As shown below, consulting (or “management and technical consulting services” according to BLS) is leading the pack with more than 20,000 jobs added since January. It is followed by the fast-growing tech sector (known to BLS as “computer systems design”) which has added 18,100 jobs — more than the entire manufacturing, mining and logging industries combined this year. Architecture and engineering services are booming as well, adding 17,900 jobs this year.
The third sector carrying the monthly jobs report this year is leisure and hospitality. One in every four jobs created in America this year has been in this sector. What’s behind those job gains?
One area dominates hiring in that field: Restaurants and bars. Food services and drinking establishments added an astounding 87,500 jobs so far in 2019, seven times more jobs than the much-discussed manufacturing sector.
However, unlike health and professional services jobs, these gains have mostly been lower-skilled roles in food services, many at or near the minimum wage. And although experts have predicted automation-related job losses in this sector due to growing self-checkouts and robotic kitchens, restaurant jobs are booming today and show little sign of slowing.
What jobs aren’t growing?
When predicting where the job market is headed for the remaining eight months of 2019, it’s helpful to keep in mind the three industries above dominating hiring today. But what industries today are not driving job gains and accordingly are less important drivers of hiring?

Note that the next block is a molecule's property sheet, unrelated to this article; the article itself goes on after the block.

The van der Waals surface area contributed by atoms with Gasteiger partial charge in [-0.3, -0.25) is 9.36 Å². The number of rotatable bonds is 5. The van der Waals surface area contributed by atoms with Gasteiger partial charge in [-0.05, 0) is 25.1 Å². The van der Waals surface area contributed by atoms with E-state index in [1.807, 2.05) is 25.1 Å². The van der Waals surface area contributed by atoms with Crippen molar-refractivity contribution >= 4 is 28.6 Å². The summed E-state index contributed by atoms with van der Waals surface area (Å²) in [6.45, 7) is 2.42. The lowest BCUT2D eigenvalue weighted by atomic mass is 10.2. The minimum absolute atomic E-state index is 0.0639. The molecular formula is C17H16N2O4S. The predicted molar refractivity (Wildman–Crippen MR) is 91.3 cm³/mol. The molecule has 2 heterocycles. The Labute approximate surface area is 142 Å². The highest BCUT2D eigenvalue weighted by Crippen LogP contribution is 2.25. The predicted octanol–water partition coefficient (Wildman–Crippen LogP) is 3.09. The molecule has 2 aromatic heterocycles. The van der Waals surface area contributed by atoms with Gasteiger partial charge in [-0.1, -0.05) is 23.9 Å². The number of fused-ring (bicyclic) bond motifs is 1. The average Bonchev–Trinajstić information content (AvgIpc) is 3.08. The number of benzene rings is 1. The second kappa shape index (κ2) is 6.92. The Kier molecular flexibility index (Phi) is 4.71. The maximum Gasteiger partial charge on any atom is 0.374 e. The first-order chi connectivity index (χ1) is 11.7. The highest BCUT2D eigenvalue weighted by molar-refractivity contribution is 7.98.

Three of the economy’s sectors have been volatile in 2019, or are adding few jobs: Construction; trade, transportation and utilities; and finance. Construction hiring has been flat since January. Trade and transportation shed jobs in both February and March. And financial services is only adding 6,000 to 11,000 jobs per month — a tiny overall share of the nation’s job gains.
Finally, three of the economy’s sectors have plummeted so far this year, showing miserable job gains: Manufacturing; mining and logging; and information (which contains most traditional media companies). Manufacturing lost -6,000 jobs in March alone, and has added just 12,000 jobs for the year. Mining and logging has added a paltry 5,000 jobs. And the beleaguered information industry has consistently shed jobs this year, losing -6,000 jobs since January.
When thinking about the future of work in America, it’s important to remember a small number of sectors are driving job creation forward in 2019. Health care, professional services, and hospitality are the engines propelling the economy forward today. Those are sectors analysts will be watching closely for any sign of a broader pullback in hiring later this year.
To speak with Dr. Andrew Chamberlain about this month’s jobs report or labor market trends, contact pr [at] glassdoor [dot] com. For the latest economics and labor market updates, subscribe to email alerts here and follow @adchamberlain.